By Patrick Goebel, RJD Intern
It is always pleasant waking up to your alarm on a shark tagging day. My alarm went off at 5:30am and in no time I was on my way to Miami. I met the team around 7:30 am at Diver’s Paradise. We loaded the boat and set off to pick up our participants for the day. We picked up our citizen scientists, a group of Miami Alumni as part of the President’s Council at the Miami Seaquarium.
Before heading out, the group fueled up with some breakfast and coffee. We didn’t know it at the time, but we would need all the energy we could get. During this time, Dr. Neil Hammerschlag, our program’s director, gave a brief introduction about the importance of our research and why we use our research methods. He mentioned it is estimated over 100 million sharks are killed each year. This got the attention of our guests and set us up for a great day of shark research and conservation.
After a short ride out, we quickly deployed our first set of ten drumlines with the help of our citizen scientist from the President’s Council. The next step in was deploying our new platform, which weighs a good 100+ lbs. We slipped the platform into the water, attached it to the boat via 3 poles, to hold it in place. Our team was surprised it was a piece of a cake. Once in place, we took turns standing and talking about the logistics of the platform. Since this was the first time we had ever used the platform, no one was sure if and how it would work. It is like getting a new toy or car, we could not wait to try it out.
We were hoping to catch a smaller shark first so we could test our platform and get the hang of it. However, as you know nothing goes as planned. I started to pull up our first drumline and noticed that the 40lb drumline felt a little heavier than normal. I quietly noted to a few members of the team that “we got something big on.” After a couple of minutes, we got the shark close enough to the boat to tell we had an 8+ bull shark on. The team quickly jumped into action ready to bring this big girl up onto the platform. Again to our surprise, we quickly and easily brought the shark onto the platform and began our workup. Our citizen scientists from the President’s Council took three measurements: precadual length, fork length, and total length, followed by a finclip, muscle biopsy. We then released and happily enjoyed, for a few minutes, how well the platform did.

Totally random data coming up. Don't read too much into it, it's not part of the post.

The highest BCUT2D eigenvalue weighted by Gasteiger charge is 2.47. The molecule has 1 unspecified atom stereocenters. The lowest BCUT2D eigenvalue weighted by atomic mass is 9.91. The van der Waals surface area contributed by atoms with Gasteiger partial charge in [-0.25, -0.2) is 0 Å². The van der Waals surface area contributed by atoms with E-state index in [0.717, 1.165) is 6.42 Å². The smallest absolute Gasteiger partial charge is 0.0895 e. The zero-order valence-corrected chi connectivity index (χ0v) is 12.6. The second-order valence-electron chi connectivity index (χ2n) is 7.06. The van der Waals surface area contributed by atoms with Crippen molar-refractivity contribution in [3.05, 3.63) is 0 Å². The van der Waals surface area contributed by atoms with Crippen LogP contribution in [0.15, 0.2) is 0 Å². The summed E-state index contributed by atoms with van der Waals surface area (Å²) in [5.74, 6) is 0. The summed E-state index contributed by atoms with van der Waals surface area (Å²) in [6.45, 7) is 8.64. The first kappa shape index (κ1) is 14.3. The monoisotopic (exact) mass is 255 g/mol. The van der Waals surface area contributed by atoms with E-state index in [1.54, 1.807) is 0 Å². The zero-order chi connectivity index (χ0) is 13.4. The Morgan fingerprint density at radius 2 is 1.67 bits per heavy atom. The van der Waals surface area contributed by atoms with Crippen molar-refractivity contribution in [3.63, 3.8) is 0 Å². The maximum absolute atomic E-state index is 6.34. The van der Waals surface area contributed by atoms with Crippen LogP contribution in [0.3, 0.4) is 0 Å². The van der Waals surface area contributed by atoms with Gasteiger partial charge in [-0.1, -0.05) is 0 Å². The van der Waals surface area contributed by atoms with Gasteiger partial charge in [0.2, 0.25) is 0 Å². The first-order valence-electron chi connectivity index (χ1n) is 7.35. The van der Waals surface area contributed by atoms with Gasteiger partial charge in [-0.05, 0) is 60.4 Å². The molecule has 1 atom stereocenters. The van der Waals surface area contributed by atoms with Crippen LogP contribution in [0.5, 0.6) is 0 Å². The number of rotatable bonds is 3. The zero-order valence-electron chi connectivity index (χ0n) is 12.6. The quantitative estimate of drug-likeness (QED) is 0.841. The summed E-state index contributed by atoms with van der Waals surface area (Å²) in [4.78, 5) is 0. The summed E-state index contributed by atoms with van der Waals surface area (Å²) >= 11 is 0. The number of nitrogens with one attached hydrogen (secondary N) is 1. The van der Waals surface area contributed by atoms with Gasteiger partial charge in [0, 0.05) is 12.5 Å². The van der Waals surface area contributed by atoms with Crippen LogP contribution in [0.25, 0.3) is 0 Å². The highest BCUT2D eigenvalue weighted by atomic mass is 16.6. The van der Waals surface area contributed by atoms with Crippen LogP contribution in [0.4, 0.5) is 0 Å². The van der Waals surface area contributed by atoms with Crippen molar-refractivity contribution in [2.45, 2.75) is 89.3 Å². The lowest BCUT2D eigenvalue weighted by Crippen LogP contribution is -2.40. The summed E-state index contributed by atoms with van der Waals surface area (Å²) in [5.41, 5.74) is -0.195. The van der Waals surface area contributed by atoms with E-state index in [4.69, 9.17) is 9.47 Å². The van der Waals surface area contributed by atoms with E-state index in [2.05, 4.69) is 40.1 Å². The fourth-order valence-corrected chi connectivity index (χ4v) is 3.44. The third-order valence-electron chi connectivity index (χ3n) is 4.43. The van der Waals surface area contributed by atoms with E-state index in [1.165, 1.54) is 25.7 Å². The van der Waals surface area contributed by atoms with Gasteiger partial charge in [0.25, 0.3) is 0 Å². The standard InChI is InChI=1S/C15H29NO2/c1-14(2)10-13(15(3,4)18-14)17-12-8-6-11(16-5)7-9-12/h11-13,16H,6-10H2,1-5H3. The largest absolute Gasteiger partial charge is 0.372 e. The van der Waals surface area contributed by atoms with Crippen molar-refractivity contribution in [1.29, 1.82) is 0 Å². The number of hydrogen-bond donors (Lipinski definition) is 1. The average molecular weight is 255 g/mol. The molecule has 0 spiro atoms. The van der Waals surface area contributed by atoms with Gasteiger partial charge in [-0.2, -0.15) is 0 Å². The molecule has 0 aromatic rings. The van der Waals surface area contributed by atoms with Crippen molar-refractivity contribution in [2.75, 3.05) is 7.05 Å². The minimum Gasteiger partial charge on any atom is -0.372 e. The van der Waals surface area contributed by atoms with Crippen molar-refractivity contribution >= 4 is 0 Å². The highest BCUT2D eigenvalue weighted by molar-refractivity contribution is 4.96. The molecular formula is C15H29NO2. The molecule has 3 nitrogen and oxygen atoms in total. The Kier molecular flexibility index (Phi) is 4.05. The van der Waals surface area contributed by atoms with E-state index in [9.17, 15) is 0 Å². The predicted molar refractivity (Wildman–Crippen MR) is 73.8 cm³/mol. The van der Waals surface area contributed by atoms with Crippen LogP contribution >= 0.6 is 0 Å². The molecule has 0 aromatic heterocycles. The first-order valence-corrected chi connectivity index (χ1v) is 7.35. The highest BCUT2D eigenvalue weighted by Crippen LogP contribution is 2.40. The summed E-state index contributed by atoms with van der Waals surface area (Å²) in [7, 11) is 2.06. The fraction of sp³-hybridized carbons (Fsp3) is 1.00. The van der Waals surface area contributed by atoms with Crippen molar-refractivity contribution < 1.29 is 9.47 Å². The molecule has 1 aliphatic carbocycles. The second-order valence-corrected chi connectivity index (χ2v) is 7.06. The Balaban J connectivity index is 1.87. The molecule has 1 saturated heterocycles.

It wasn’t long before we had another test for the platform. The next two lines each had on a 7+ ft nurse shark. These sharks are like armored tanks packed with muscle. If you have ever been on the boat with us before, you know nurse sharks don’t really cooperate with us, so this would be another great test for our platform. However, two nurse sharks later the platform yet again exceeded our expectations.
The day continued to get better and better. On our 18th drumline we caught another 8+ ft bull shark. This was exciting because we placed the first satellite tag of 2014 on this shark, which you can track here, https://sharkresearch.rsmas.miami.edu/education/virtual-learning/tracking-sharks.
We really killed it in our third set. In this set alone, we caught 6 sharks of 4 species in the following order: nurse, bull, nurse, blacktip, and lemon. I have never caught a lemon shark out of Miami so this was a unique experience for me. These sharks can be quite feisty and have a very unique pale yellow/brown coloring. Also, their two dorsal fins are very similar in size, which makes them very distinguishable.
This trip on February 20th will likely be a trip none of us will forget. Our guests from the President’s Council were a great help and showed a passion for our research. We left them with a plethora of new knowledge about the importance of the ocean, which hopefully they will share with others. Sharing our knowledge about ocean conservation is truly a remarkable experience, one in which we believe is a great way to help conserve the ocean for future generations. Thanks to all who participated today and our team for an excellent day on the water.